Measurement of (n,α) and (n,2n) reaction cross sections at a neutron energy of 14.92 ± 0.02 MeV for potassium and copper with uncertainty propagation

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A. Gandhi, Aman Sharma, Rebecca Pachuau, Namrata Singh, L. S. Danu, S. V. Suryanarayana, B. K. Nayak and A. Kumar. Measurement of (n,α) and (n,2n) reactions cross section at neutron energy 14.92 ± 0.02 MeV for potassium and copper with uncertainty propagation[J]. Chinese Physics C. doi: 10.1088/1674-1137/ac2ed4
A. Gandhi, Aman Sharma, Rebecca Pachuau, Namrata Singh, L. S. Danu, S. V. Suryanarayana, B. K. Nayak and A. Kumar. Measurement of (n,α) and (n,2n) reactions cross section at neutron energy 14.92 ± 0.02 MeV for potassium and copper with uncertainty propagation[J]. Chinese Physics C.  doi: 10.1088/1674-1137/ac2ed4 shu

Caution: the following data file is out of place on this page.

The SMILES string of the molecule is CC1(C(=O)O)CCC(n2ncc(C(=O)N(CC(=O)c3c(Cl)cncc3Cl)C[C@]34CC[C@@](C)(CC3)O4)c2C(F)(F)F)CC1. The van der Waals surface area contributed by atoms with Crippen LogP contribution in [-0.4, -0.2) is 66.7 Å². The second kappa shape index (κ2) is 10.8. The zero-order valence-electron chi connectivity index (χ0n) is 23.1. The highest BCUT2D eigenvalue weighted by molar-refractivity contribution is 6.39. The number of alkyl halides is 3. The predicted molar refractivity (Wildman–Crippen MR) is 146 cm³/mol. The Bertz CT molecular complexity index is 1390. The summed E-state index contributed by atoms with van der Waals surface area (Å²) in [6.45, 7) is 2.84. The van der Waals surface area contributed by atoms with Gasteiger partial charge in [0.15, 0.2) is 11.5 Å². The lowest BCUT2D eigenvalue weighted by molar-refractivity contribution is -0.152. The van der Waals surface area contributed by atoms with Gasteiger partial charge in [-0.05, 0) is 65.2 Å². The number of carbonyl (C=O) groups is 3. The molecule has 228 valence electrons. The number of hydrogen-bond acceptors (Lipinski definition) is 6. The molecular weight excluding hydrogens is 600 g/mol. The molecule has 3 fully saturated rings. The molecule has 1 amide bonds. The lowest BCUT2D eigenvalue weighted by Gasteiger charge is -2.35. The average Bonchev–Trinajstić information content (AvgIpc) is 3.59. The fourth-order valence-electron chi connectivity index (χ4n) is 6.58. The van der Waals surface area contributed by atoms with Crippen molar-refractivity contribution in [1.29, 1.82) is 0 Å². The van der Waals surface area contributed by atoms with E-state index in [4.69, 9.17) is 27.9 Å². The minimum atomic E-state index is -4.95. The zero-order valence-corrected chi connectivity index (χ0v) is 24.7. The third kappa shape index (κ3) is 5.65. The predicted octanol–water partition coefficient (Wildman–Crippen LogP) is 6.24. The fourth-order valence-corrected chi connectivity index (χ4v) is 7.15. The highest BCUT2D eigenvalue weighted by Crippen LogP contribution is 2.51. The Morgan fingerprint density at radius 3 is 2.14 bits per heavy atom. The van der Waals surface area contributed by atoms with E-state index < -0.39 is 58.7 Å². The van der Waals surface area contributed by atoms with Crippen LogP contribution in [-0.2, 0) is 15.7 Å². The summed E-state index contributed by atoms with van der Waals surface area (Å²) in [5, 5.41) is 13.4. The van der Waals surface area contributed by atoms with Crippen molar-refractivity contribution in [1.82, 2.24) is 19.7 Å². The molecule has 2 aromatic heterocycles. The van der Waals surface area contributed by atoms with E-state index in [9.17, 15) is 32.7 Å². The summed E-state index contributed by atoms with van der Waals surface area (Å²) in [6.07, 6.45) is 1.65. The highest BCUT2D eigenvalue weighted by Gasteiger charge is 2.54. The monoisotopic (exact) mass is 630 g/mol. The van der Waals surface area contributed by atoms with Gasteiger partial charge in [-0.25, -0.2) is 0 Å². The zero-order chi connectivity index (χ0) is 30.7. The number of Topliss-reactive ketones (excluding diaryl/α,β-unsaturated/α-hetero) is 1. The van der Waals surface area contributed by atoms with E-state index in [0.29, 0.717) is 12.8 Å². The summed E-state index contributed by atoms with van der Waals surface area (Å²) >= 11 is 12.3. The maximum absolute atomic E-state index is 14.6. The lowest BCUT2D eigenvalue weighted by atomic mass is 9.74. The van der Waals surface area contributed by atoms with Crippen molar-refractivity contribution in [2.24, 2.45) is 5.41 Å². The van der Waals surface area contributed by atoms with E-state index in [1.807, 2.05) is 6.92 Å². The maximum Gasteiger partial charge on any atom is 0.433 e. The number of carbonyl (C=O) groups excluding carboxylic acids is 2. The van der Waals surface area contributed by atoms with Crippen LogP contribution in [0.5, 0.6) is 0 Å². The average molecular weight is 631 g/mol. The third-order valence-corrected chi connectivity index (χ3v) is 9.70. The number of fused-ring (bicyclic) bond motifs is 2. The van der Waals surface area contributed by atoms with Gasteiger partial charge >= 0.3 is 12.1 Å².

Received: 2021-06-10
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Measurement of (n,α) and (n,2n) reaction cross sections at a neutron energy of 14.92 ± 0.02 MeV for potassium and copper with uncertainty propagation

    Corresponding author: A. Kumar, (Corresponding author)
  • 1. Department of Physics, Banaras Hindu University, Varanasi 221005, India
  • 2. Nuclear Physics Division, Bhabha Atomic Research Centre, Mumbai 400085, India

Abstract: Experimentally measured neutron activation cross sections are presented for the $^{65}{\rm{Cu}}$(n,α)$^{62m}{\rm{Cu}}$, $^{41}{\rm{K}}$(n,α)$^{38}{\rm{Cl}}$, and $^{65}{\rm{Cu}}$(n,2n)$^{64}{\rm{Cu}}$ reactions with detailed uncertainty propagation. The neutron cross sections were measured at an incident energy of 14.92 ± 0.02 MeV, and the neutrons were based on the t(d,n)α fusion reaction. The $^{27}{\rm{Al}}$(n,α)$^{24}{\rm{Na}}$ reaction was used as a reference reaction for the normalization of the neutron flux. The pre-calibrated lead-shielded HPGe detector was used to detect the residues' γ-ray spectra. The data from the measured cross sections are compared to the previously measured cross sections from the EXFOR database, theoretically calculated cross sections using the TALYS and EMPIRE codes, and evaluated nuclear data.